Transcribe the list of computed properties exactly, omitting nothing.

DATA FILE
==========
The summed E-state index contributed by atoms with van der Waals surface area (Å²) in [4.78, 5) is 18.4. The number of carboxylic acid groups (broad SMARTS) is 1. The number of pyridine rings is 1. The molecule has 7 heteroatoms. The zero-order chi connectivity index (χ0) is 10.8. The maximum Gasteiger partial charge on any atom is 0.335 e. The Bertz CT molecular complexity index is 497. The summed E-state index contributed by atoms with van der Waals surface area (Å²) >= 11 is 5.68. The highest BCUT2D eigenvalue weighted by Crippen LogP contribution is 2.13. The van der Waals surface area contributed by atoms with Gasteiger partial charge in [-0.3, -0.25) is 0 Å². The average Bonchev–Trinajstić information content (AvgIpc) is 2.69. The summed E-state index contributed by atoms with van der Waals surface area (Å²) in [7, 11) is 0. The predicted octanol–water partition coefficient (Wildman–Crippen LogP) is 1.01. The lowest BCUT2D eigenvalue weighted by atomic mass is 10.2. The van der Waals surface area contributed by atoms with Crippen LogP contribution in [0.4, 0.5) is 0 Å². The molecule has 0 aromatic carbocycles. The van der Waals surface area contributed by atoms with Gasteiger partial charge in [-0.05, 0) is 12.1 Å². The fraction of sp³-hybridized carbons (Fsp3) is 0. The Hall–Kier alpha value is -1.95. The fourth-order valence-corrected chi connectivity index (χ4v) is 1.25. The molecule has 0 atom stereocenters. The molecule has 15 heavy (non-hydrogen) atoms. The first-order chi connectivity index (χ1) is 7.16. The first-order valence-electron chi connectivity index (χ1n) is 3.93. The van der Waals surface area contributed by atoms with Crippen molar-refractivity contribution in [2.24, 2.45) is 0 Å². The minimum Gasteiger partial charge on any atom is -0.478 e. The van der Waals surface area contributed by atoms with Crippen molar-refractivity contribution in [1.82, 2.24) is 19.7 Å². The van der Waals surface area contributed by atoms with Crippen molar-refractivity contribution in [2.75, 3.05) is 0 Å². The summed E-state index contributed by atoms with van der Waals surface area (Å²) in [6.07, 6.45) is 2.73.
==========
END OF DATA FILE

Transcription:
The summed E-state index contributed by atoms with van der Waals surface area (Å²) in [4.78, 5) is 18.4. The number of carboxylic acid groups (broad SMARTS) is 1. The number of pyridine rings is 1. The molecule has 7 heteroatoms. The zero-order chi connectivity index (χ0) is 10.8. The maximum Gasteiger partial charge on any atom is 0.335 e. The Bertz CT molecular complexity index is 497. The summed E-state index contributed by atoms with van der Waals surface area (Å²) >= 11 is 5.68. The highest BCUT2D eigenvalue weighted by Crippen LogP contribution is 2.13. The van der Waals surface area contributed by atoms with Gasteiger partial charge in [-0.3, -0.25) is 0 Å². The average Bonchev–Trinajstić information content (AvgIpc) is 2.69. The summed E-state index contributed by atoms with van der Waals surface area (Å²) in [7, 11) is 0. The predicted octanol–water partition coefficient (Wildman–Crippen LogP) is 1.01. The lowest BCUT2D eigenvalue weighted by atomic mass is 10.2. The van der Waals surface area contributed by atoms with Crippen LogP contribution in [0.4, 0.5) is 0 Å². The molecule has 0 aromatic carbocycles. The van der Waals surface area contributed by atoms with Gasteiger partial charge in [-0.05, 0) is 12.1 Å². The fraction of sp³-hybridized carbons (Fsp3) is 0. The Hall–Kier alpha value is -1.95. The fourth-order valence-corrected chi connectivity index (χ4v) is 1.25. The molecule has 0 atom stereocenters. The molecule has 15 heavy (non-hydrogen) atoms. The first-order chi connectivity index (χ1) is 7.16. The first-order valence-electron chi connectivity index (χ1n) is 3.93. The van der Waals surface area contributed by atoms with Crippen molar-refractivity contribution in [2.24, 2.45) is 0 Å². The minimum Gasteiger partial charge on any atom is -0.478 e. The van der Waals surface area contributed by atoms with Crippen molar-refractivity contribution in [1.82, 2.24) is 19.7 Å². The van der Waals surface area contributed by atoms with Crippen molar-refractivity contribution in [2.75, 3.05) is 0 Å². The summed E-state index contributed by atoms with van der Waals surface area (Å²) in [6.07, 6.45) is 2.73.